Missed Fortune 101

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radernation-1's picture
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Joined: 2005-06-07

Hi, There are a few planners in our area that are talking about this guy named Doug Andrew . His website is www.missedfortune101.com Is any one familiar with this and have any opinions? In a nutshell he advocates turning your life insurance policy into an investment . He stresses that keeps taxes down and capital up. I am not the "expert" in that particular area but ,I am sure that there are some of you that have extensive experience in extensive financial planning. I would apreciate any insight . Yes, that would include you Nasd Newbie

anonymous's picture
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Joined: 2005-09-29

You mean turning your home equity into an investment.   If you don't get any decent answers on this board, PM me and I'll direct you to where you can get info.
Personally, I think that it is a very dangerous strategy with limited upside potential and tons of downside risk.

troll's picture
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Joined: 2004-11-29

Is this just a variation on the whole "infinite banking" bs?

troll's picture
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Joined: 2004-11-29

This stuff is a joke.In a nutshell-they recommend that you take out the largest home mortgage you can so that you have more money to "invest".  Then they suggest you "invest" your money into "investment grade" Universal Life contracts, pushing them because when you take money out in the future it's tax favored.Problem is, in the interim the returns on the UL policies are pretty crappy.  Too, remember that with UL neither the costs nor the returns are guaranteed.  They recommend you withdraw the money via tax-free policy loans.  What they don't tell you is that if you inadvertanly lapse one of these policies the tax consequences could be financially disastrous.Either these guys are too stupid to understand the long term implications of what they recommend, or they simply don't care that they are peddling poison on unsophisitcated investors.The only ones who win are the insurance salesmen who get big fat comissions on these "investment grade" contracts.

anonymous's picture
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Joined: 2005-09-29

My guess is that the people peddling this stuff, think that it's a good idea, thus they are stupid and not unethical.  The problem is that if you backtest this strategy, it would have a couple decade history of being a viable strategy.  
Basically, the strategy will work great if interest rates are following a generally downward trend.  The strategy blows if interest rates are rising.  The problem is that the interest in an adjustable rate mortgage changes much more quickly than the interest on a UL policy because the UL policy is based upon the portfolio rate of return of the insurance company and not the prevailing rates.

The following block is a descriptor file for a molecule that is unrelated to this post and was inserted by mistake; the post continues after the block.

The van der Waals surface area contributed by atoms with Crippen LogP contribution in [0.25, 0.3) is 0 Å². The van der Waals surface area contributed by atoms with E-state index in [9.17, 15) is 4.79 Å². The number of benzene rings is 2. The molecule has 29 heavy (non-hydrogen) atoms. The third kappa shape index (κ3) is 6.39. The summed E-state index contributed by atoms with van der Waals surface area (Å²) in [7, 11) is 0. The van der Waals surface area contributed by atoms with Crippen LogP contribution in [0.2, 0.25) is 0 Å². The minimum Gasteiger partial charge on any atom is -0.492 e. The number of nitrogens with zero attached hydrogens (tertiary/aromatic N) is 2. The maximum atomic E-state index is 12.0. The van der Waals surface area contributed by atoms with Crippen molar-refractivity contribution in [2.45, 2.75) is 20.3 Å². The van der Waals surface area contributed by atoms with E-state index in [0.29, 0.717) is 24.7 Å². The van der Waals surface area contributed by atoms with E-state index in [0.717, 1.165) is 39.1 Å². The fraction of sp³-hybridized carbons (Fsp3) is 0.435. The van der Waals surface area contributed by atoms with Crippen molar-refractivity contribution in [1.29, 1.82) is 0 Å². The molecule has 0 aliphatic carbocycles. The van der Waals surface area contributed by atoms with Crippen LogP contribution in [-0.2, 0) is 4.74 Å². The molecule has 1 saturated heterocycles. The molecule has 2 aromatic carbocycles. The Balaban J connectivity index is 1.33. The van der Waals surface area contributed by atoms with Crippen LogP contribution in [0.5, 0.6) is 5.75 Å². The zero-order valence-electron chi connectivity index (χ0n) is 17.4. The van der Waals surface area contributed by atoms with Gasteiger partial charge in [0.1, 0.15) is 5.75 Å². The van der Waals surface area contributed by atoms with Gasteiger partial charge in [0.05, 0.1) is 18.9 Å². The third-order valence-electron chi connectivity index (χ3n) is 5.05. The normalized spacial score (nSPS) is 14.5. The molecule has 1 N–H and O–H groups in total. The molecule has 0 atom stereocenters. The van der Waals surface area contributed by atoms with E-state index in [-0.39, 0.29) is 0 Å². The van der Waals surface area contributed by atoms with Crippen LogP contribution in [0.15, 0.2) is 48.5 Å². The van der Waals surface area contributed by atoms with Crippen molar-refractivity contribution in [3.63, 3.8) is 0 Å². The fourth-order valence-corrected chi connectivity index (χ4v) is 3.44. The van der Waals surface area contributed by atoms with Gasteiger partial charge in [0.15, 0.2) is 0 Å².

troll's picture
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Joined: 2004-11-29

anonymous wrote:My guess is that the people peddling this stuff, think that it's a good idea, thus they are stupid and not unethical.  The problem is that if you backtest this strategy, it would have a couple decade history of being a viable strategy.  
Basically, the strategy will work great if interest rates are following a generally downward trend.  The strategy blows if interest rates are rising.  The problem is that the interest in an adjustable rate mortgage changes much more quickly than the interest on a UL policy because the UL policy is based upon the portfolio rate of return of the insurance company and not the prevailing rates.
 valid and though provoking observiations....What happens if the insurance company has bad mortality experience in their portfolio?  Or if they simply monkey around with the expenses for your UL policy?What happens if real estate values decline significantly?This "theory" sounds seductive....but IMHO it is extremely risky!

anonymous's picture
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Joined: 2005-09-29

Joe, you are certainly correct.  This brings up another point why I prefer whole life over universal life.  With both WL and UL, worse than expected mortality will negatively impact the policy.  Better than expected mortality will cause increased performance of a WL policy, but will have no positive effect on a UL policy.

troll's picture
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Joined: 2004-11-29

anonymous wrote:Joe, you are certainly correct.  This brings up another point why I prefer whole life over universal life.  With both WL and UL, worse than expected mortality will negatively impact the policy.  Better than expected mortality will cause increased performance of a WL policy, but will have no positive effect on a UL policy.Doesn't it depend upon what you're trying to accomplish?  Seems to me if you keep up with no-lapse minimums UL-G is less expensive, though it accumulates little cash.

anonymous's picture
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Joined: 2005-09-29

Joe, I should have included no lapse UL in my answer.  Actual mortality expense, either for the better or for the worse, has virtually no impact on a no-lapse minimum UL (GUL).  It can negatively effect UL and VUL.  It can positively or negatively effect WL.

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